For starters, New Mexico is a blue state-- and trending even "bluer". Our state was not even competitive for the Republicans in 2012, as Romney pulled his campaign efforts here by September. Her victory in 2010 was the result of a kind of perfect storm for the Republicans in our state: a visceral anti-Richardson backlash, coupled with Diane Denish's understandable difficulty is separating herself from his shadow. Then throw in whatever the 2010 national reaction against Obama meant at the ballot box for Democrats in New Mexico. All I know is that I lost 8 of my Democratic House colleagues in that nightmarish electoral year, and that I clung to my seat by 163 votes.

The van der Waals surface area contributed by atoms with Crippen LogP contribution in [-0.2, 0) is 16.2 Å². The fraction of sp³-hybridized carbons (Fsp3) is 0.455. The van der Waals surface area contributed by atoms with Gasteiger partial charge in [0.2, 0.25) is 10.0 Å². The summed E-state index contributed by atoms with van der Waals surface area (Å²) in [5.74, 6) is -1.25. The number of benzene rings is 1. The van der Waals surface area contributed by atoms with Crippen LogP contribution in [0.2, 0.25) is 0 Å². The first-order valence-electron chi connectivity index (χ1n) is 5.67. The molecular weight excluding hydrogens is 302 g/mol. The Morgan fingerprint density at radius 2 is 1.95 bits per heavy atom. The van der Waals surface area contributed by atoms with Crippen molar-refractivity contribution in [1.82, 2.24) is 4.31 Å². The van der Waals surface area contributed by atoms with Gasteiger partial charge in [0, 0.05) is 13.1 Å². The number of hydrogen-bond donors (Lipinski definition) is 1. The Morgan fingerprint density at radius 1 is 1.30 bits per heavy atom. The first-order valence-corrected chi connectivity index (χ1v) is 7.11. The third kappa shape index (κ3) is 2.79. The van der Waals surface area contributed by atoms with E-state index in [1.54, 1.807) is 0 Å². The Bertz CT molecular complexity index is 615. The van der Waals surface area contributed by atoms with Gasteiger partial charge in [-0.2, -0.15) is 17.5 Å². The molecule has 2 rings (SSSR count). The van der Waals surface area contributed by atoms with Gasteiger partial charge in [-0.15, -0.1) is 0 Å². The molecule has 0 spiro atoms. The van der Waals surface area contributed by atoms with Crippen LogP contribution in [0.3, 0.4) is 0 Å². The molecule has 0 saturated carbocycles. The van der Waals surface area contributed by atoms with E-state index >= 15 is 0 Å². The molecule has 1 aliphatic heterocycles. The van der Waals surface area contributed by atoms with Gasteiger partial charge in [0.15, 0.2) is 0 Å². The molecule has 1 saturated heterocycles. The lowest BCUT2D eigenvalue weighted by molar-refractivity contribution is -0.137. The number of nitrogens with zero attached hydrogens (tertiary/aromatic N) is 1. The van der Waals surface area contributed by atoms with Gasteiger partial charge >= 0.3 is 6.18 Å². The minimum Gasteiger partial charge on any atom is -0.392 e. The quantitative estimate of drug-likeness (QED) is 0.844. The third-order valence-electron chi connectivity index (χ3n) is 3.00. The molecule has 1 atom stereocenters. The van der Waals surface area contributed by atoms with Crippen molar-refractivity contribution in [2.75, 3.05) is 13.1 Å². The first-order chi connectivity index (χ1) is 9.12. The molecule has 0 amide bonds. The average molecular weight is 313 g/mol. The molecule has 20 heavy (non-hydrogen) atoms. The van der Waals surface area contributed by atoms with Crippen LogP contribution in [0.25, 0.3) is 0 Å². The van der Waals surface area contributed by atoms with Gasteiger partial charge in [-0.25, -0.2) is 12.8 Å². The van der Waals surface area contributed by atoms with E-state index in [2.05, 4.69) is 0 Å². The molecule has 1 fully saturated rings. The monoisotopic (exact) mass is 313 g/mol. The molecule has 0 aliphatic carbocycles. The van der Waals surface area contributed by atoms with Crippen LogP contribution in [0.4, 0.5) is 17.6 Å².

So, that was 2010. It was an outlier, an anomaly, a significant deviation due to unique forces specific to that year. It is now 2014. From day one--when she could not seem to bring herself to look at our Democratic side of the chamber during her inaugural speech, and kept making not-so-veiled and repeated references to Richardson--she has not governed as one might expect a Republican to govern in a blue state. Unlike her Republican counterpart Governor Sandoval in Nevada, for example, who I understand has legitimate bi-partisan status, and not much of a challenge in the fall as a result. No, from day one, it has been "we are in charge now". Starting with her beloved "driver's license issue", and then moving on to her "social promotion" cause. And then of course her ill-conceived attempt to overhaul our public education system. All wedge issues that have little to do with effective, bi-partisan governing. She has not actually governed, really-- it has mainly been sloganeering and polling and photo ops.